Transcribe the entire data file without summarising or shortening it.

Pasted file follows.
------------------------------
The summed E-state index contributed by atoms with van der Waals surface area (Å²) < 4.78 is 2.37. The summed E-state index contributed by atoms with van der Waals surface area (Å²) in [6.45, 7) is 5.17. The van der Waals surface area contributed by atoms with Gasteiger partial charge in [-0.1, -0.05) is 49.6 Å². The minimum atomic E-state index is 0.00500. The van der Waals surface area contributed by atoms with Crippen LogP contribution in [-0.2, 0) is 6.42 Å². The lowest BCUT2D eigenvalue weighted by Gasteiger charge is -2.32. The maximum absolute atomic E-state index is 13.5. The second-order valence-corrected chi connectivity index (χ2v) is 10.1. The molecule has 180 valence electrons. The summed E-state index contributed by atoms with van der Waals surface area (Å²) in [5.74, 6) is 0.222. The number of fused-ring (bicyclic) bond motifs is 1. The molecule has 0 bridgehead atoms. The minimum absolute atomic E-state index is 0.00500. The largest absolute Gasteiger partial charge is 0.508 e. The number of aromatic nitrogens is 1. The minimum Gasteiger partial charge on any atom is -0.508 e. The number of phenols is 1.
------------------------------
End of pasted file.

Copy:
The summed E-state index contributed by atoms with van der Waals surface area (Å²) < 4.78 is 2.37. The summed E-state index contributed by atoms with van der Waals surface area (Å²) in [6.45, 7) is 5.17. The van der Waals surface area contributed by atoms with Gasteiger partial charge in [-0.1, -0.05) is 49.6 Å². The minimum atomic E-state index is 0.00500. The van der Waals surface area contributed by atoms with Crippen LogP contribution in [-0.2, 0) is 6.42 Å². The lowest BCUT2D eigenvalue weighted by Gasteiger charge is -2.32. The maximum absolute atomic E-state index is 13.5. The second-order valence-corrected chi connectivity index (χ2v) is 10.1. The molecule has 180 valence electrons. The summed E-state index contributed by atoms with van der Waals surface area (Å²) in [5.74, 6) is 0.222. The number of fused-ring (bicyclic) bond motifs is 1. The molecule has 0 bridgehead atoms. The minimum absolute atomic E-state index is 0.00500. The largest absolute Gasteiger partial charge is 0.508 e. The number of aromatic nitrogens is 1. The minimum Gasteiger partial charge on any atom is -0.508 e. The number of phenols is 1.